"Interesting, but perhaps misleading? The OECD's PISA testing results - you're right, upon which some of the data above is probably sourced - are perhaps more about a given country's students' ability to 'do the test' amongst other things, which leads to some interesting questions about general comparability. That aside, 'happiness' is very subjective, and likely to include cultural bias also. I'm Australian. Australian school kids are apparently more 'unhappy' than 'happy' at school, despite the relatively short hours, inclusion of sports programs and the friendly, 'easy going' nature of most schools. On the other hand, countries (and non-countries like Shanghai!) rate highly in happiness where students attend school for extra ordinarily long hours, more days of the week, and education is almost a life-or-death thing literally. Is that true happiness, or just a reflection of cultural difference? Either way, it's unlikely that any of the data on either axis is 100% comparable. As I say, an interesting exercise, nonetheless."

I will continue by saying that anyone looking at "Chinese" schools (read: selected cities in China) should check out this article by Brookings: The PISA results are nonsense beyond the China example as well; trust me, I'm a teacher! Then there is the 'happiness' index. There are plenty about (like this: but in the end it remains subjective and the whole exercise of trying to discern global-regional patterns and relationships isn't worth the effort, in my humble opinion.


Kaiser: I don't really agree with your second point. I'm not trying to find a correlation of happiness with test scores in individual countries, I try to find out how what I know about the countries' cultural differences and education systems affect both variables independently. Yes, these could be both in their separate chart and nothing of interest would be lost, except for the clear illustration that they don't seem to be correlated, which may be worthless if you've been expecting it; I wasn't, though.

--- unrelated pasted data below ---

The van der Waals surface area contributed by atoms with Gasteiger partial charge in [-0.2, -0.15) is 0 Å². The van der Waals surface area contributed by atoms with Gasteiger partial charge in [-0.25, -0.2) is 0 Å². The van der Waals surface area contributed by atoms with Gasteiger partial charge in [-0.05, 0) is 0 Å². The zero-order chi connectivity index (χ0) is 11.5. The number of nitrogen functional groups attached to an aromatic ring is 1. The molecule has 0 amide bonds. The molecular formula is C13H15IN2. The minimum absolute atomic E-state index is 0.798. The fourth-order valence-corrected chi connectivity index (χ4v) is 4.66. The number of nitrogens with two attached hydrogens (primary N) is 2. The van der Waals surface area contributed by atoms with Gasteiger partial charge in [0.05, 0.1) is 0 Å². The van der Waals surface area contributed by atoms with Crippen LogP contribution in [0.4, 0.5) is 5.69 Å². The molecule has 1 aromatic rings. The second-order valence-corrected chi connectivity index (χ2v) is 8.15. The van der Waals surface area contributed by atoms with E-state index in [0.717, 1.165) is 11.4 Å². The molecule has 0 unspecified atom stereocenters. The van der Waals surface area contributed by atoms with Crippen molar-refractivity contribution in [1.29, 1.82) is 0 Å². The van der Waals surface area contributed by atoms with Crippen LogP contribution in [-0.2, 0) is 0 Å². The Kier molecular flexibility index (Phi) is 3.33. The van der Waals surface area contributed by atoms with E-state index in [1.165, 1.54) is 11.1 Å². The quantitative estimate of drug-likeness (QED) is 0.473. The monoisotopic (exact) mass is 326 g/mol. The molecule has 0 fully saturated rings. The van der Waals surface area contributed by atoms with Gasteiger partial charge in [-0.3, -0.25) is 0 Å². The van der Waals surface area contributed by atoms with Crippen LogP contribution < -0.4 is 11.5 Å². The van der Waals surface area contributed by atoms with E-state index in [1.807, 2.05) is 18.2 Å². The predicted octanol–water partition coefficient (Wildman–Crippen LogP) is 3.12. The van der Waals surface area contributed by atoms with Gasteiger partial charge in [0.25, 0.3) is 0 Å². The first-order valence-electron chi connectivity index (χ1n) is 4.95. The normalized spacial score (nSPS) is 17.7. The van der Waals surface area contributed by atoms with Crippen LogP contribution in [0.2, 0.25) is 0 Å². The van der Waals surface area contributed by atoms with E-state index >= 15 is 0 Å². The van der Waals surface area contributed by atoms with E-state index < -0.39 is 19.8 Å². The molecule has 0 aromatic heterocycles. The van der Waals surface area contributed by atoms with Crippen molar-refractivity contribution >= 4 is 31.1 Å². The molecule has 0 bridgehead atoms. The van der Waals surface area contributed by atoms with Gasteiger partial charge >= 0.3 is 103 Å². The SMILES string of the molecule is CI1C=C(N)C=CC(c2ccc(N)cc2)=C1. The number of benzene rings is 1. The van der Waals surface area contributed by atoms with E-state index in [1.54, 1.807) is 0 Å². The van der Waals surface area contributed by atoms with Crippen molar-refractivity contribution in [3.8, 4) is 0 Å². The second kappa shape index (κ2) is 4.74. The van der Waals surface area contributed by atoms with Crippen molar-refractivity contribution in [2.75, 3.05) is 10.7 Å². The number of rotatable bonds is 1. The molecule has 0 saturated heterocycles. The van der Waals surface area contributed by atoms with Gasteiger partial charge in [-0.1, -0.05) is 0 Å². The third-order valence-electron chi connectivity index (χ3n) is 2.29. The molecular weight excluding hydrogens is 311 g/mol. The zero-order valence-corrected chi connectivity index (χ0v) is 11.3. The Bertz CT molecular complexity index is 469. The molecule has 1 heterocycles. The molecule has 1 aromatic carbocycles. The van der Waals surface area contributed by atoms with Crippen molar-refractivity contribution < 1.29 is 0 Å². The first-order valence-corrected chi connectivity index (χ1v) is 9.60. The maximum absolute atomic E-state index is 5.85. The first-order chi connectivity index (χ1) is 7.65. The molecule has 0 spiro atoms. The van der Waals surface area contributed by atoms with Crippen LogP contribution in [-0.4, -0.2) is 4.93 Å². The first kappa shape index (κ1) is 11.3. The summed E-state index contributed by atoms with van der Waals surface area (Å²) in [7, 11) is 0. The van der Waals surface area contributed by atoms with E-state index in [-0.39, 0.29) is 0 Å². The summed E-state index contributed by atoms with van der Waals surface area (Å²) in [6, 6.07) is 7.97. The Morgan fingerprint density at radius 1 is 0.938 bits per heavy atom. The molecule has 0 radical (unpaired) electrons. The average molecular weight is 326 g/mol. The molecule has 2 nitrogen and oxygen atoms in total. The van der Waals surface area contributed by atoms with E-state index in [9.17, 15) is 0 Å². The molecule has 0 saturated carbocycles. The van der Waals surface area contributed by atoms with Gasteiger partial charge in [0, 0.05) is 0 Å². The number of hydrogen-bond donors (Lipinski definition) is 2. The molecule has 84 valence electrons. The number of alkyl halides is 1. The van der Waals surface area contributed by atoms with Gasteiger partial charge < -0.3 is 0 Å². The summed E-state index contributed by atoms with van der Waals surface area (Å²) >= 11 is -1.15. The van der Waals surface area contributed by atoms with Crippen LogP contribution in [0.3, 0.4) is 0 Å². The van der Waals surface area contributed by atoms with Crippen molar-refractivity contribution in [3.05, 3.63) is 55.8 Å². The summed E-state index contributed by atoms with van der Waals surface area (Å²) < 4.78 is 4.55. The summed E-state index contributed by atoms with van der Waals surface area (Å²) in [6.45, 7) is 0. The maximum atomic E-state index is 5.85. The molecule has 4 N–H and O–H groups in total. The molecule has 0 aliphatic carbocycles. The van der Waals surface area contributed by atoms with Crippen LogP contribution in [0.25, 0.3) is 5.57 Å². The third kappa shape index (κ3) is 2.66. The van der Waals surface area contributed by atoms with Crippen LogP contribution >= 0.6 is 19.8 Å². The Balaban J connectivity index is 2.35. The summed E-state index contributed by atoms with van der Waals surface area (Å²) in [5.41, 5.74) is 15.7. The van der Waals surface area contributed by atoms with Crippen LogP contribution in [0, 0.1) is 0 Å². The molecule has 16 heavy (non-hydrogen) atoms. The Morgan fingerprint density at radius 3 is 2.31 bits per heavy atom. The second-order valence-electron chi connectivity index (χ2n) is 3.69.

Overall, I don't find the same flaws with this chart's execution as you do, maybe because I don't always require charts to be a vehicle for their author's message. In this case, I'm happy with it being just a clear enough visualisation of interesting data. However, Stephen makes good points about the reliability of the data, and on that front I believe the critique is well deserved.

Stephen Matthews

Absolutely fair enough in your views Kaiser; we each bring our own eyes, perceptions and perspectives.

As an educator first, I am concentrating on the underlying premises of the data, which I find to be flawed. After that, to me, everything else - design/visual aspects and analysis - is based on nothing at all.

Perhaps I'm sensitive, because I have a similar issue at work (school) with those above insisting that their analyses of the data relating to student performance (which is infinitely more important than league tables and happiness measures) paints a certain picture, and reflects - often adversely - on teachers and their practices. The bottom line is that most often, these individuals have no idea about the underlying collection methods and treatment of the data, and worse, admit to no understanding of the numbers themselves (English teachers, most often!). In this case, then situation typically involves statistical moderation and manipulation to meet a pre-determined outcome as far as the governmental assessment authority is concerned. In fact, 'data' is the wrong word to use, because the numbers are an information product, designed solely to produce a certain outcome; in our case, a ranking for university entrance. The worst part is the follow-on admonitions from senior staff to 'do better' and 'work harder'.